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Ocean turbulence measurement using an autonomous underwater vehicle

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Date Issued:
1997
Summary:
The complex dynamics of the oceans are only beginning to be understood. There is a wide range of dynamic scales in the ocean from the Gulf Stream, with scales as large as the ocean itself, to the microstructure scales of turbulent dissipation. The program of work presented in this dissertation involves the implementation of a turbulence measurement package on board a recently developed small autonomous underwater vehicle (AUV), as well as the design of an optimized AUV platform and the development of new oceanographic sensors for measurement of micro-structure velocity. Attention is focused on ensuring that the platform is sufficiently quiet since small-scale, low level measurements are easily contaminated by the measurement process, structural vibrations, rigid-body motions and electrical interference; particularly so with the requisite machinery of a self-propelled AUV. Successful measurement entails making suitable modification to the AUV and its mode of operation. In addition to optimization of the measurement platform, consideration is given here to the optimization of the sensors for flow measurement using an AUV. Included in the research are laboratory tests of the new probes and a successful mission in making high quality measurements of ocean turbulence. Modern adaptation of the well-known Pitot tube shows promise in being less sensitive to vehicle self motion as well as yielding a greater spectral range, thereby facilitating more accurate measurement. Comparisons with shear probes and hot film probes, conducted in an axisymmetric water jet and in a wind tunnel, suggest that the pressure probe, developed as part of the work presented here, resolves the dissipation scales more fully than the shear probe. Additionally, the pressure probe does not suffer from the spectral distortion of the signal observed in measurements using a shear probe. In addition to measurement of velocity microstructure, consideration is given to the implementation of modern signal processing hardware in designing a method for the direct measurement of density microstructure. This basic property of the ocean has never before been measured directly. Results, obtained off the Florida coast in 18 meter deep water with the Ocean Explorer AUV; Cook, reveal a complex mixing event. Simultaneous measurement of two components of the velocity microstructure and measurements with a CTD package are analyzed and the instantaneous rates of viscous dissipation of turbulent energy are calculated. The dissipation rate was not stationary and showed a gradient vertically with depth as well as horizontally. The AUV platform, modified for low vibration noise, allowed measurement of dissipation rates of O(10^-8 W/kg).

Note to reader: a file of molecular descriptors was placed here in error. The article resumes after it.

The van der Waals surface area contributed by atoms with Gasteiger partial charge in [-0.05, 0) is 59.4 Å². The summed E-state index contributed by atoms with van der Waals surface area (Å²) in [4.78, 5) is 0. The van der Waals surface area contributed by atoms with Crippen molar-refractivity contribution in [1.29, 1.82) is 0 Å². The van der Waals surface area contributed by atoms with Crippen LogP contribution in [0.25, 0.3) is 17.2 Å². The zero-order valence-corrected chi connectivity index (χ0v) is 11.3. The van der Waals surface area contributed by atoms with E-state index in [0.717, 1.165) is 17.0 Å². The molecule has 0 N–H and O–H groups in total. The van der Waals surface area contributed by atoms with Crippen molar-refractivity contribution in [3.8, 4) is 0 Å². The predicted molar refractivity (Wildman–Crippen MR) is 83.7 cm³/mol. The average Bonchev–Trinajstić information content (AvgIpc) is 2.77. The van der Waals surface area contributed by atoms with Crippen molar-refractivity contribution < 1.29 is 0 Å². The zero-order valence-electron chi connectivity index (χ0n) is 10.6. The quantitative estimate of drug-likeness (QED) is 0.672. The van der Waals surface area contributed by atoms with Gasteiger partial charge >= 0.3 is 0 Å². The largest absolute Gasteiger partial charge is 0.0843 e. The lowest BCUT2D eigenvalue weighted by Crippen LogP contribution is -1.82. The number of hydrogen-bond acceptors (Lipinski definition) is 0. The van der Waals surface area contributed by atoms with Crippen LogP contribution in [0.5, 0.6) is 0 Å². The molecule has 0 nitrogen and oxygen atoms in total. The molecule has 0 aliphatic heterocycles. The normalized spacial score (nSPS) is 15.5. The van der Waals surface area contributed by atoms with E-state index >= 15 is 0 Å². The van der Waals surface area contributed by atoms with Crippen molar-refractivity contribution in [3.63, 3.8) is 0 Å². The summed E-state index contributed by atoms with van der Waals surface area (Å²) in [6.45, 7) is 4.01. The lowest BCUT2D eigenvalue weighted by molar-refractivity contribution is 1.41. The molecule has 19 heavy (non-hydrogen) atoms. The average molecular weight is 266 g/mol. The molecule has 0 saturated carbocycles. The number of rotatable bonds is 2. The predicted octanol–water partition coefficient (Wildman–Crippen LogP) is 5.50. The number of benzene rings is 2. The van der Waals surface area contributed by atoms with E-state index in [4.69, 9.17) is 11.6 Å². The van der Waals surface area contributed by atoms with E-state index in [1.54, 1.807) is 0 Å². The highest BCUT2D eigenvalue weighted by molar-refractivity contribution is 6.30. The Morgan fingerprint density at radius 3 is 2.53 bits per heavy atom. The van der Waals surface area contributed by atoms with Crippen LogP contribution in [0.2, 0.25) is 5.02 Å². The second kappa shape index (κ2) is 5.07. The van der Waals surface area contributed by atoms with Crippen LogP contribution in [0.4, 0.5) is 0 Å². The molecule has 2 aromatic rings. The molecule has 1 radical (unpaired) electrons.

Title: Ocean turbulence measurement using an autonomous underwater vehicle.
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Name(s): Holappa, Kenneth Walter.
Florida Atlantic University, Degree grantor
Dhanak, Manhar R., Thesis advisor
College of Engineering and Computer Science
Department of Ocean and Mechanical Engineering
Type of Resource: text
Genre: Electronic Thesis Or Dissertation
Issuance: monographic
Date Issued: 1997
Publisher: Florida Atlantic University
Place of Publication: Boca Raton, Fla.
Physical Form: application/pdf
Extent: 188 p.
Language(s): English